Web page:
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Policy on Cheating and Plagiarism
Policy Statement 85-19

December 13, 1985

This Policy Statement supercedes Policy Statement 77-14.

This policy was recommended by the Academic Senate in its meeting of December 5, 1985 and received the concurrence of the President on December 13, 1985.

Subject: Cheating and Plagiarism

It is the policy of the faculty and administration to deal effectively with the student who practices cheating or plagiarism. These acts are fundamentally destructive of the process of education and the confident evaluation of a student's mastery over a subject. A University maintains respect and functions successfully within the larger community when its reputation is built on honesty. By the same token, each student benefits in helping to maintain the integrity of the University. This policy, therefore, provides for a variety of faculty actions including those which may lead to the assignment of a failing grade for a course and for administrative actions which may lead to dismissal from the University. This document is written with the intent to support the traditional values that students are on their honor to perform their academic duties in an ethical manner.

General

  1. The following definitions of cheating and plagiarism shall apply to all work submitted by a student. Any change or refinement in the following definitions or applications of the definitions, necessitated by the nature of the work involved, shall be made by the faculty member or departments desiring the change. Any change shall be announced, in writing, in the relevant classes before the work is assigned and a copy of the changes will be filed in the department office and in the Office of Judicial Affairs.

Definition of Plagiarism

  1. Plagiarism is defined as the act of using the ideas or work of another person or persons as if they were one's own, without giving credit to the source. Such an act is not plagiarism if it is ascertained that the ideas were arrived at through independent reasoning or logic or where the thought or idea is common knowledge.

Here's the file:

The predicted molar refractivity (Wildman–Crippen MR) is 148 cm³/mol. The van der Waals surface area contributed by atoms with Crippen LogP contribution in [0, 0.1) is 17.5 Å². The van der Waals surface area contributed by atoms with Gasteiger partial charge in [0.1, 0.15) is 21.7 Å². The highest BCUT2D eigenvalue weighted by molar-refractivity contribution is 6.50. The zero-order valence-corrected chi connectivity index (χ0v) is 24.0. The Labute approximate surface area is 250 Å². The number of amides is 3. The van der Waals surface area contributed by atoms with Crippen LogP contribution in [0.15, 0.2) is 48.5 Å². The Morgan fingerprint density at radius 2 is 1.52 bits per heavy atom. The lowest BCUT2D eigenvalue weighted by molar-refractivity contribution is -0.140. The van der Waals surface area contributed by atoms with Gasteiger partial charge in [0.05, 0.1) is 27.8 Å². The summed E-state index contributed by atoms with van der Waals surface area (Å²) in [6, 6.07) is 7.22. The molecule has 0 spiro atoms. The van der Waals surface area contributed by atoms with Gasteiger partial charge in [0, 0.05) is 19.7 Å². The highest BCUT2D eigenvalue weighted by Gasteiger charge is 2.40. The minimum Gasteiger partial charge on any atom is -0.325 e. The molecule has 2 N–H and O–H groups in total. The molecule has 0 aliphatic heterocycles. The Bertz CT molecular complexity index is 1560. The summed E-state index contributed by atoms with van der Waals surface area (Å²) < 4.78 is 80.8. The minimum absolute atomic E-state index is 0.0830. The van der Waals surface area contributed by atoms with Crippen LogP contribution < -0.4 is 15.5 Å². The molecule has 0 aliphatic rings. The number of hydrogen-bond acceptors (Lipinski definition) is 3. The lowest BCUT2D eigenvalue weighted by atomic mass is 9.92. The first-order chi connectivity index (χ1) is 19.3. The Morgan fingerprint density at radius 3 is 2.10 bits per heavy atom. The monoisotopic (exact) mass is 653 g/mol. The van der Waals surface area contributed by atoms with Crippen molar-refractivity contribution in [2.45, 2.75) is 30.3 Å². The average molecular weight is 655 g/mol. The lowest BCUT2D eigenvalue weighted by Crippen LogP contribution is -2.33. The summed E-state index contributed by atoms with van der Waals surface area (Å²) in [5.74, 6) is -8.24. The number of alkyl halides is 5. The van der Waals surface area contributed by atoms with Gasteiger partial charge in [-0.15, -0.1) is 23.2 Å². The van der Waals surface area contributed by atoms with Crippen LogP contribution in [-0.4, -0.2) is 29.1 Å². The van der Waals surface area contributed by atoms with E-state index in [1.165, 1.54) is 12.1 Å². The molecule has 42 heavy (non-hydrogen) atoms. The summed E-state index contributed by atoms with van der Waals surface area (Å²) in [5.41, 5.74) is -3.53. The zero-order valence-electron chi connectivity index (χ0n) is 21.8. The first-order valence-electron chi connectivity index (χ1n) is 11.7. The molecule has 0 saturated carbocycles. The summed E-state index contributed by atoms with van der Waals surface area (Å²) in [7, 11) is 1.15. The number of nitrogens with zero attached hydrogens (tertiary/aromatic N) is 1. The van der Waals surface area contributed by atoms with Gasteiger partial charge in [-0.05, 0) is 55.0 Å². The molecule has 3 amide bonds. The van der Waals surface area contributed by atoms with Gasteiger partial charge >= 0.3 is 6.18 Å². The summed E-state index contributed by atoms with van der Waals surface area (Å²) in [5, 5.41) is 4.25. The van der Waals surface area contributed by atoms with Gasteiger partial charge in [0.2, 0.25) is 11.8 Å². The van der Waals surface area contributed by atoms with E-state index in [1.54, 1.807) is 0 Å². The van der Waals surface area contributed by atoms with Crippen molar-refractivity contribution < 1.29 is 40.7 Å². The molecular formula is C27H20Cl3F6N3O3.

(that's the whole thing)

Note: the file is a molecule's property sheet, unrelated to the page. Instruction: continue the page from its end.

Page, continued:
Acknowledgment of an original author or source must be made through appropriate references, i.e., quotation marks, footnotes, or commentary. Examples of plagiarism include, but are not limited to, the following: the submission of a work, either in part or in whole, completed by another; failure to give credit for ideas, statements, facts or conclusions which rightfully belong to another; in written work, failure to use quotation marks when quoting directly from another, whether it be a paragraph, a sentence, or even a part thereof; close and lengthy paraphrasing of another's writing or programming. A student who is in doubt about the extent of acceptable paraphrasing should consult the instructor.

Students are cautioned that, in conducting their research, they should prepare their notes by (a) either quoting material exactly (using quotation marks) at the time they take notes from a source; or (b) departing completely from the language used in the source, putting the material into their own words. In this way, when the material is used in the paper or project, the student can avoid plagiarism resulting from verbatim use of notes. Both quoted and paraphrased materials must be given proper citations.

Definition of Cheating

  1. Cheating is defined as the act of obtaining or attempting to obtain or aiding another to obtain academic credit for work by the use of any dishonest, deceptive or fraudulent means. Examples of cheating during an examination would include, but not be limited to the following: copying, either in part or in whole, from another's test or examination; discussion of answers or ideas relating to the answers on an examination or test unless such discussion is specifically authorized by the instructor; giving or receiving copies of an exam without the permission of the instructor; using or displaying notes, "cheat sheets," or other information or devices inappropriate to the prescribed test conditions, as when the test of competence includes a test of unassisted recall of information, skill, or procedure; allowing someone other than the officially enrolled student to represent the same. Also included are plagiarism as defined and altering or interfering with the grading procedures.

It is often appropriate for students to study together or to work in teams on projects. However, such students should be careful to avoid the use of unauthorized assistance, and to avoid any implication of cheating, by such means as sitting apart from one another in examinations, presenting the work in a manner which clearly indicates the effort of each individual, or such other method as is appropriate to the particular course.